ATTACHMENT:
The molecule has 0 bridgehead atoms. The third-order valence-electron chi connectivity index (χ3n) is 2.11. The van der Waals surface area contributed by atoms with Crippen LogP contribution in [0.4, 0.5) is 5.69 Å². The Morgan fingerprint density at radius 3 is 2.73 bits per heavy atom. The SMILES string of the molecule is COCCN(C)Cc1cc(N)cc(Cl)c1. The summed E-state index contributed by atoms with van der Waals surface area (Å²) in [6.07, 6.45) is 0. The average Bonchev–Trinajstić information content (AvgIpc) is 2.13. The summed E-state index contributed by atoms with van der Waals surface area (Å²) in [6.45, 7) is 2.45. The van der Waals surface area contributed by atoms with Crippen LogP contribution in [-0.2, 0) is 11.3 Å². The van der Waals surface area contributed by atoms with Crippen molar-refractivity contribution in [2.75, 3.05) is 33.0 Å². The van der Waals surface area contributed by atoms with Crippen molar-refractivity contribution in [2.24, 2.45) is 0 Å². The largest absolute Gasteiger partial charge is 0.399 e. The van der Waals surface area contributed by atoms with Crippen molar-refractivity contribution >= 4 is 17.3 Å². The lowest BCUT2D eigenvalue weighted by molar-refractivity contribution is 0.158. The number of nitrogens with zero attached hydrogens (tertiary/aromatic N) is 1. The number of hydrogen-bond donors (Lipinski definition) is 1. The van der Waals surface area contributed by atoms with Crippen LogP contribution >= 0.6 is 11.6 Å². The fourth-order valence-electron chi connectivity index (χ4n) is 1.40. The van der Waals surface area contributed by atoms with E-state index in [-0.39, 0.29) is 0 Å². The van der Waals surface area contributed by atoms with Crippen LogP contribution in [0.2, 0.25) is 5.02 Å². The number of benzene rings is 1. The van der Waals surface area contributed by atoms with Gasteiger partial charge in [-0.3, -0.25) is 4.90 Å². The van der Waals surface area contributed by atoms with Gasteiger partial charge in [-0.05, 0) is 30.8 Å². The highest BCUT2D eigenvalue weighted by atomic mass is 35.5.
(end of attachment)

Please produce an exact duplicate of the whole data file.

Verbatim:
The molecule has 0 bridgehead atoms. The third-order valence-electron chi connectivity index (χ3n) is 2.11. The van der Waals surface area contributed by atoms with Crippen LogP contribution in [0.4, 0.5) is 5.69 Å². The Morgan fingerprint density at radius 3 is 2.73 bits per heavy atom. The SMILES string of the molecule is COCCN(C)Cc1cc(N)cc(Cl)c1. The summed E-state index contributed by atoms with van der Waals surface area (Å²) in [6.07, 6.45) is 0. The average Bonchev–Trinajstić information content (AvgIpc) is 2.13. The summed E-state index contributed by atoms with van der Waals surface area (Å²) in [6.45, 7) is 2.45. The van der Waals surface area contributed by atoms with Crippen LogP contribution in [-0.2, 0) is 11.3 Å². The van der Waals surface area contributed by atoms with Crippen molar-refractivity contribution in [2.75, 3.05) is 33.0 Å². The van der Waals surface area contributed by atoms with Crippen molar-refractivity contribution in [2.24, 2.45) is 0 Å². The largest absolute Gasteiger partial charge is 0.399 e. The van der Waals surface area contributed by atoms with Crippen molar-refractivity contribution >= 4 is 17.3 Å². The lowest BCUT2D eigenvalue weighted by molar-refractivity contribution is 0.158. The number of nitrogens with zero attached hydrogens (tertiary/aromatic N) is 1. The number of hydrogen-bond donors (Lipinski definition) is 1. The van der Waals surface area contributed by atoms with Crippen LogP contribution >= 0.6 is 11.6 Å². The fourth-order valence-electron chi connectivity index (χ4n) is 1.40. The van der Waals surface area contributed by atoms with E-state index in [-0.39, 0.29) is 0 Å². The van der Waals surface area contributed by atoms with Crippen LogP contribution in [0.2, 0.25) is 5.02 Å². The number of benzene rings is 1. The van der Waals surface area contributed by atoms with Gasteiger partial charge in [-0.3, -0.25) is 4.90 Å². The van der Waals surface area contributed by atoms with Gasteiger partial charge in [-0.05, 0) is 30.8 Å². The highest BCUT2D eigenvalue weighted by atomic mass is 35.5.